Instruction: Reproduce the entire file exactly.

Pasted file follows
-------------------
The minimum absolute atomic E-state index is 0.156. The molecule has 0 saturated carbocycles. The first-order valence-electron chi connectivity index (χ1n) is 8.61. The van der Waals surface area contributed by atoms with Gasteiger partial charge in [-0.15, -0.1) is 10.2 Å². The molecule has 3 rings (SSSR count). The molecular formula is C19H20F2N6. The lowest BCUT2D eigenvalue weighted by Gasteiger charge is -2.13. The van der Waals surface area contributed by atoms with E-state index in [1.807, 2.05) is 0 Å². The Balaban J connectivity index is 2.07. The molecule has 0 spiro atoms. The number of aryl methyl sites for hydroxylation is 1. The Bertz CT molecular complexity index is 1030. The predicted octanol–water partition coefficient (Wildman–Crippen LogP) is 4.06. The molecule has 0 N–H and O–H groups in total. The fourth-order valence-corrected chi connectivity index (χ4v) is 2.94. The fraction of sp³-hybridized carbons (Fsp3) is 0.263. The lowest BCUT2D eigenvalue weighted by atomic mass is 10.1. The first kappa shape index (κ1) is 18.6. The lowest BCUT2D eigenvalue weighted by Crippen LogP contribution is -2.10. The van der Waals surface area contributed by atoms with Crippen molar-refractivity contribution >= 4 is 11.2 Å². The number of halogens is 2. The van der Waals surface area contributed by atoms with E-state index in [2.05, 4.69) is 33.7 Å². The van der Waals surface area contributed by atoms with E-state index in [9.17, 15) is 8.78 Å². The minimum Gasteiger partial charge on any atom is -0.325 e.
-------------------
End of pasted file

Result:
The minimum absolute atomic E-state index is 0.156. The molecule has 0 saturated carbocycles. The first-order valence-electron chi connectivity index (χ1n) is 8.61. The van der Waals surface area contributed by atoms with Gasteiger partial charge in [-0.15, -0.1) is 10.2 Å². The molecule has 3 rings (SSSR count). The molecular formula is C19H20F2N6. The lowest BCUT2D eigenvalue weighted by Gasteiger charge is -2.13. The van der Waals surface area contributed by atoms with E-state index in [1.807, 2.05) is 0 Å². The Balaban J connectivity index is 2.07. The molecule has 0 spiro atoms. The number of aryl methyl sites for hydroxylation is 1. The Bertz CT molecular complexity index is 1030. The predicted octanol–water partition coefficient (Wildman–Crippen LogP) is 4.06. The molecule has 0 N–H and O–H groups in total. The fourth-order valence-corrected chi connectivity index (χ4v) is 2.94. The fraction of sp³-hybridized carbons (Fsp3) is 0.263. The lowest BCUT2D eigenvalue weighted by atomic mass is 10.1. The first kappa shape index (κ1) is 18.6. The lowest BCUT2D eigenvalue weighted by Crippen LogP contribution is -2.10. The van der Waals surface area contributed by atoms with Crippen molar-refractivity contribution >= 4 is 11.2 Å². The number of halogens is 2. The van der Waals surface area contributed by atoms with E-state index in [2.05, 4.69) is 33.7 Å². The van der Waals surface area contributed by atoms with E-state index in [9.17, 15) is 8.78 Å². The minimum Gasteiger partial charge on any atom is -0.325 e.